As a child, there were many times I came across motorbike racing as I changed channels on TV. I often used to wonder what was so great about going round and round at such high speeds! I feel quite different now, as all I can think of is my next race on the next circuit, opening up the throttle and going for the win.
I don’t come from a rich family. My parents’ dream was for me to become an engineer, earn good money, and help support the family. Motorcycle racing came to me almost out of the blue; unplanned. I was 17 when the idea came into my head in 2011. I liked riding, but I knew riding or racing on the roads was unsafe. I felt the urge to race and began to look for places I could do that. I found out about the Madras Motor Race Track in Sriperembudur and the Kari Motor Speedway in Coimbatore. I found that for a fee I could get a bike, a biking suit and ride to my heart’s content. And that was the beginning.
Speeding around a racetrack opened up a world I had never known existed. I found out about racing professionally in India, and slowly learnt about the different racing academies, bikes and opportunities. For a year until I was 18, I learnt and rode as much as I could, as in India being a minor did not allow me to race professionally. Finally in 2012, I had my first break at the Honda One Make Race. I didn’t do very well and my family were totally against it. It was a hard time as the pressure to complete my mechanical engineering degree was high while I wanted to pursue my new dream.
My family was very worried about the costs involved in racing – it is a very expensive sport, and also that I would hurt myself or worse. So it was with this huge obstacle that I went into the Honda One Make Race 2013 and there, won my first podium riding a Honda CBF Stunner. I think that was the cornerstone of my riding career. I proved then to my family and myself that not only did I enjoy the sport, but that I was also actually good at it!
My mother came over to my side and began to support my choice, and my father slowly began a process of acceptance. His only condition, however, was that I should finish my engineering degree. So with the support of my friends at college, teachers, and some amount of perseverance on my part, I managed to finish and earn that mechanical engineering degree.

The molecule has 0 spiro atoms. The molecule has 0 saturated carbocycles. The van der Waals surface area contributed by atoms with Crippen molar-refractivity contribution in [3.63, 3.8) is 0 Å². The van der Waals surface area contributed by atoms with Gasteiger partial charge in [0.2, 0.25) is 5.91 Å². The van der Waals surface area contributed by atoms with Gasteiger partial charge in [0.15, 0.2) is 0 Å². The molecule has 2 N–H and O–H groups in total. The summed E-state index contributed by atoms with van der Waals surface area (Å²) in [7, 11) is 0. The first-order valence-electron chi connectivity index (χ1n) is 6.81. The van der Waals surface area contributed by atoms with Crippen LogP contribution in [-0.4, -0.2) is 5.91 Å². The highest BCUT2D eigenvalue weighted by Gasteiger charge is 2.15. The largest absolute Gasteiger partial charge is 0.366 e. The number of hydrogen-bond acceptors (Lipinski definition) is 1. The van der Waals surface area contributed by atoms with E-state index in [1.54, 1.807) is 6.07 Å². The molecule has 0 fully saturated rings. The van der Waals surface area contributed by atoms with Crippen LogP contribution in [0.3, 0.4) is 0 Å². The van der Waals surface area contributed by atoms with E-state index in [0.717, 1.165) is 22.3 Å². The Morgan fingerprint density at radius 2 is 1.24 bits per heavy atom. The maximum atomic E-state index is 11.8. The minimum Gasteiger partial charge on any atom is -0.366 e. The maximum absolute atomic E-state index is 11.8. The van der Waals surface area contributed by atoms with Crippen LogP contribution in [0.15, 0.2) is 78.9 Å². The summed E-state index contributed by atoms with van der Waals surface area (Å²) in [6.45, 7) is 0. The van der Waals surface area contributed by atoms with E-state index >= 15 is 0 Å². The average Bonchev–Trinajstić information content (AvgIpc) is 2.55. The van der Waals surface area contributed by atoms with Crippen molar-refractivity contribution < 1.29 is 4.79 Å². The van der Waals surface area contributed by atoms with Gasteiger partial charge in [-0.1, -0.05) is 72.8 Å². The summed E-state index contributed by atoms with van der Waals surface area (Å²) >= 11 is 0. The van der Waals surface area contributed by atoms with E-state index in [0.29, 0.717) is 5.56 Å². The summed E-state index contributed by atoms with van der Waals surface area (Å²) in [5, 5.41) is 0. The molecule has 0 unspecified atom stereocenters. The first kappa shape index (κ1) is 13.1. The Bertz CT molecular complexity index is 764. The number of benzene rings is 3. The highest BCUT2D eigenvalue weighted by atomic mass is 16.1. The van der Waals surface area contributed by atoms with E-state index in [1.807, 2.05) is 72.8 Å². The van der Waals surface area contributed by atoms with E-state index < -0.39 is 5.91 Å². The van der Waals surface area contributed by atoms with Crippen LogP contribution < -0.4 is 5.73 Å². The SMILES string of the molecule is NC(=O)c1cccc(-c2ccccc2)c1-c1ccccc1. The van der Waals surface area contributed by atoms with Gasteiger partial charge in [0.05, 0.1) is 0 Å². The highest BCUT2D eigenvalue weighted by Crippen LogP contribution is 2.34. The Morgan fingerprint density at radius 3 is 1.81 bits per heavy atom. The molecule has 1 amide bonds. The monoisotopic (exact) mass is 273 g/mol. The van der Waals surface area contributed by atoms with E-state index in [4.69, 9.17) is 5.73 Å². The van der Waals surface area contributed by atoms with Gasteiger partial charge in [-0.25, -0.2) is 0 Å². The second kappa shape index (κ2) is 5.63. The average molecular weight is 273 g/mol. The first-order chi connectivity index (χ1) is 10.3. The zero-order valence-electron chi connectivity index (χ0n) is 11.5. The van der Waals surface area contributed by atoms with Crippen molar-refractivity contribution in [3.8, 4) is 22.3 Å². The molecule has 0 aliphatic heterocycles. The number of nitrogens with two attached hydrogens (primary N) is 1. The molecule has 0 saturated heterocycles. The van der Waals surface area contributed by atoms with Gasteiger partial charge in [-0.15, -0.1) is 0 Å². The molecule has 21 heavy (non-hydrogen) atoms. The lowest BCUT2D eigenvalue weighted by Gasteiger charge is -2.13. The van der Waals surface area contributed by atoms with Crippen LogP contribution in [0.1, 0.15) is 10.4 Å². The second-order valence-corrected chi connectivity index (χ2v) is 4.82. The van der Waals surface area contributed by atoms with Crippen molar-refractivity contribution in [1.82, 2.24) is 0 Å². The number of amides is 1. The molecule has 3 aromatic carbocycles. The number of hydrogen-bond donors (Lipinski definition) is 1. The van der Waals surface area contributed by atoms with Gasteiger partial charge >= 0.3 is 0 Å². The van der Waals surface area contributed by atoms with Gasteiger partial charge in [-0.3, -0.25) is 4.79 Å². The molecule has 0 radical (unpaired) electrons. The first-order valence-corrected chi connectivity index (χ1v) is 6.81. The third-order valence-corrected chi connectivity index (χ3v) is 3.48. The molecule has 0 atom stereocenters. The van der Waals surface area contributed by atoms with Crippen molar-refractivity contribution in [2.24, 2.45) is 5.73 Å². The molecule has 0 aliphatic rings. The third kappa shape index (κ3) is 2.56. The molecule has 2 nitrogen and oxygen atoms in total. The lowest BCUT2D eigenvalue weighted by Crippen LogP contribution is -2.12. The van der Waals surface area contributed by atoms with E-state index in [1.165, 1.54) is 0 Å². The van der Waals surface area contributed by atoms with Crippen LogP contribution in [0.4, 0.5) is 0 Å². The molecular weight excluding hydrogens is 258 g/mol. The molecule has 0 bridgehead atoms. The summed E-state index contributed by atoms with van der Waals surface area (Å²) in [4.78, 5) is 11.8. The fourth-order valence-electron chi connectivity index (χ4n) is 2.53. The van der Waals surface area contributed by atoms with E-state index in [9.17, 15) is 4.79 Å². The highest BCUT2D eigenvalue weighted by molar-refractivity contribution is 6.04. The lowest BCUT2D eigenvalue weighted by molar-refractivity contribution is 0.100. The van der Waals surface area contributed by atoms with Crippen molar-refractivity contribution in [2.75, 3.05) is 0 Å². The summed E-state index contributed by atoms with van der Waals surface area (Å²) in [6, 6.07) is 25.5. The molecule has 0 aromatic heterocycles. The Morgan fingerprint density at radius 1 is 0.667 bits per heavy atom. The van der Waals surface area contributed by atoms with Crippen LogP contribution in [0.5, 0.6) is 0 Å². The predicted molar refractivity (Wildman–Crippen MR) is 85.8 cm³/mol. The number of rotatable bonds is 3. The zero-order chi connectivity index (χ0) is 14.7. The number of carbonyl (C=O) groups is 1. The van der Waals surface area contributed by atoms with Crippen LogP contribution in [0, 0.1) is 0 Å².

Since then I have come a long way. Racing for me is about the speed, the feeling of opening the throttle and flying. I believe that it works as a stress buster and has helped me be a calmer, more focused person. I love to ride and ride fast. I never thought that I would be a racer, yet here I am.
My podium win in 2013 removed all doubt about racing as a career from my mind. Until then I had been in two minds about pursuing it versus a safer more dependable career in engineering. But with that magical win, qualifying ahead of so many others (some 60 people tried out) and then making it to the top 3, was a real boost to me. I realised then that I had it in me to be a racer, and a winner.
I think once I had made up my mind, there really was no looking back. In 2014, I won the Indian National Championship in the Novice Category riding a Yamaha R15. This was my first experience being in the lead. It was an all-new feeling and I had no markers ahead of me to know when to brake or when to open the throttle. It was both exhilarating and frightening at the same time. I had to recall everything I had ever heard experts talk about and after that race I paid more attention to their various tips.
In 2015, I participated in my first international race, the Asia Dream Cup. A whole new world! I was competing with riders much younger and faster than me. It took me a good three-four rounds before I understood what I had to do and how to adjust my riding and bike settings if I wanted to be fast and further ahead. That series was a huge learning curve for me, and although I finished 15th or so, I know I took away a lot more.
Riding is so much about application of what you learn. So now in 2016, I am back to race again in the Asia Dream Cup Championship, and this time I know what I am in for. I have won two podium places so far, and working hard to win more.
The media attention I get when I win is great. I realise then that I should be proud of myself. And it is great to feel the appreciation that keeps me motivated.
When I think of other riders at my level, I find that many of them have been mentored to push ahead, no matter the price. While physical contact and pushing are all par for the course, there are several times this happens without any provocation. I don’t want to name names, but there are some on the track that have no qualms about hurting another rider to get ahead. While I can understand this happening towards the end of a race with a couple of laps to go and you have to do whatever you have to in order to win, it makes no sense to push or hurt someone at the beginning when everyone is struggling to get ahead.
My advice to younger aspiring riders is: yes, come to the track and race your heart out. But whatever you do, do NOT race on the roads and endanger other people’s lives. And don’t purposely endanger someone’s life on the track either.
I have sacrificed a lot to be where I am today. Whether it is time with friends and family, or money, time and energy invested in to the sport, I have certainly done a lot to get where I am. I am quite determined to make racing my life. I am so grateful to Honda for the opportunities that they have given me and to my team, Ten10 Racing for believing in me and nurturing my talent.
There was a time I had butterflies in my stomach when I got onto the track. Today it is just the happiest moment when I suit up and sit on my bike. This was the best decision of my life.